A contour plot of relative pixel size across the UVIS image, normalized to the central pixel, is shown in Figure 9.4. The ratio of maximum to minimum pixel area over the detector is 1.074.
The variation of pixel area across the IR channel to be used for correction of point-source photometry from distortion-corrected images is shown in Figure 9.5 The maximum deviation from the central value is 4.1%.
A detailed description of the WFC3 UVIS and IR PAMs is provided in WFC3 ISR 2010-08. This description also discusses a unique choice for normalizing the WFC3 PAMs that differs from previous instruments. This choice ensures that the PAMs do not artificially scale the flt flux by large amounts. Rather, the PAMs simply serve to provide a relative correction of the counts based on the size of pixels as compared to the size of a reference pixel near the center of the detectors (see detailed description in the ISR).
The PAMs along with a brief description, are available at http://www.stsci.edu/hst/instrumentation/wfc3/data-analysis/pixel-area-maps
PAM Concept Illustration
To illustrate the concepts of extended source and point source photometry on flt and drz images we consider a simple idealized example of a 3 × 3 pixel section of the detector. We assume that the bias and dark corrections are zero and that the quantum efficiency is unity everywhere.
Example #1 Constant Surface Brightness Object
Let’s suppose we are observing an extended object with a surface brightness of 2 e¯/pixel in the undistorted case. With no geometric distortion the image is:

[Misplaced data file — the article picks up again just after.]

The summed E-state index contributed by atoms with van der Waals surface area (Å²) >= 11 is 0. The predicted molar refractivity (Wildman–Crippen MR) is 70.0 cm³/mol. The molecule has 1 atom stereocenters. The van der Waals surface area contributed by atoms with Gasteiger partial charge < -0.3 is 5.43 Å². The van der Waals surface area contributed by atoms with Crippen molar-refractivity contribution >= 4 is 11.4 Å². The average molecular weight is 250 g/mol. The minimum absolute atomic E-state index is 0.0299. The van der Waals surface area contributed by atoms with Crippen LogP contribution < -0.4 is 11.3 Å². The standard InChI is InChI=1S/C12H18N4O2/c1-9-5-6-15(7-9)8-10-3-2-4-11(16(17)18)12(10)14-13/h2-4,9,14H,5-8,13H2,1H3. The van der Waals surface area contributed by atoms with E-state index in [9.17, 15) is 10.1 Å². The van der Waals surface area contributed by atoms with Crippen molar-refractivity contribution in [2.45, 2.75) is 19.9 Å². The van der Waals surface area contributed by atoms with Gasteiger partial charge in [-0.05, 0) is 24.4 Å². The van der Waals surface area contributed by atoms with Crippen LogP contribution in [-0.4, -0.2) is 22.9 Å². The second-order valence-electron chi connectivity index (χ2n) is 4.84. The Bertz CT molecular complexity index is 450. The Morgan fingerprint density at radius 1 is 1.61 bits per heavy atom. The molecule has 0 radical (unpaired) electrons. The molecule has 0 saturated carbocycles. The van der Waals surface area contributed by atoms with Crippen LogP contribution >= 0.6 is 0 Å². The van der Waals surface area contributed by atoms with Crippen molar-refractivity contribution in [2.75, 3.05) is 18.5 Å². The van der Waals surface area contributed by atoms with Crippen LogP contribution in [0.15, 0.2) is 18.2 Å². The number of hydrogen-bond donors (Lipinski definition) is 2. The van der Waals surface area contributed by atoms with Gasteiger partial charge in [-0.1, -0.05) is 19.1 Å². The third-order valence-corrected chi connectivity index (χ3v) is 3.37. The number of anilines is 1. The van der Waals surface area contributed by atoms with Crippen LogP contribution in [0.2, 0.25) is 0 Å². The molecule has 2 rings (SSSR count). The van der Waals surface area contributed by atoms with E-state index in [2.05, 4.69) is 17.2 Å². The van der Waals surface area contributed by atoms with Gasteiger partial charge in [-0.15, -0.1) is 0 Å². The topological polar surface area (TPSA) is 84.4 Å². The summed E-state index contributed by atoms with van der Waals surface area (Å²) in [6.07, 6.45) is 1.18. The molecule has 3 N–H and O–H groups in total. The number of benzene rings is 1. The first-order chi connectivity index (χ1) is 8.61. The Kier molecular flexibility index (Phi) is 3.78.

In reality WFC3 suffers from geometric distortion and as a consequence pixels are not square and the pixel area varies across the detector.
Let’s suppose the pixel area map (PAM) is:
As a result in the raw data there is an apparent variation in surface brightness.
The geometrical area of each pixel is imprinted in the flat field as well as the photometric sensitivity. In this example, since we assumed that the quantum efficiency is unity everywhere, the flat field is just the equivalent of the PAM
WFC3 flat fields are designed to level out a uniformly illuminated source and not to conserve total integrated counts, so after the flat-field correction the FLT image has the correct surface brightness and can be used to perform surface photometry. However the image morphology is distorted.
AstroDrizzle can be run on the FLT image. The result is that each pixel is free of geometric distortion and is photometrically accurate.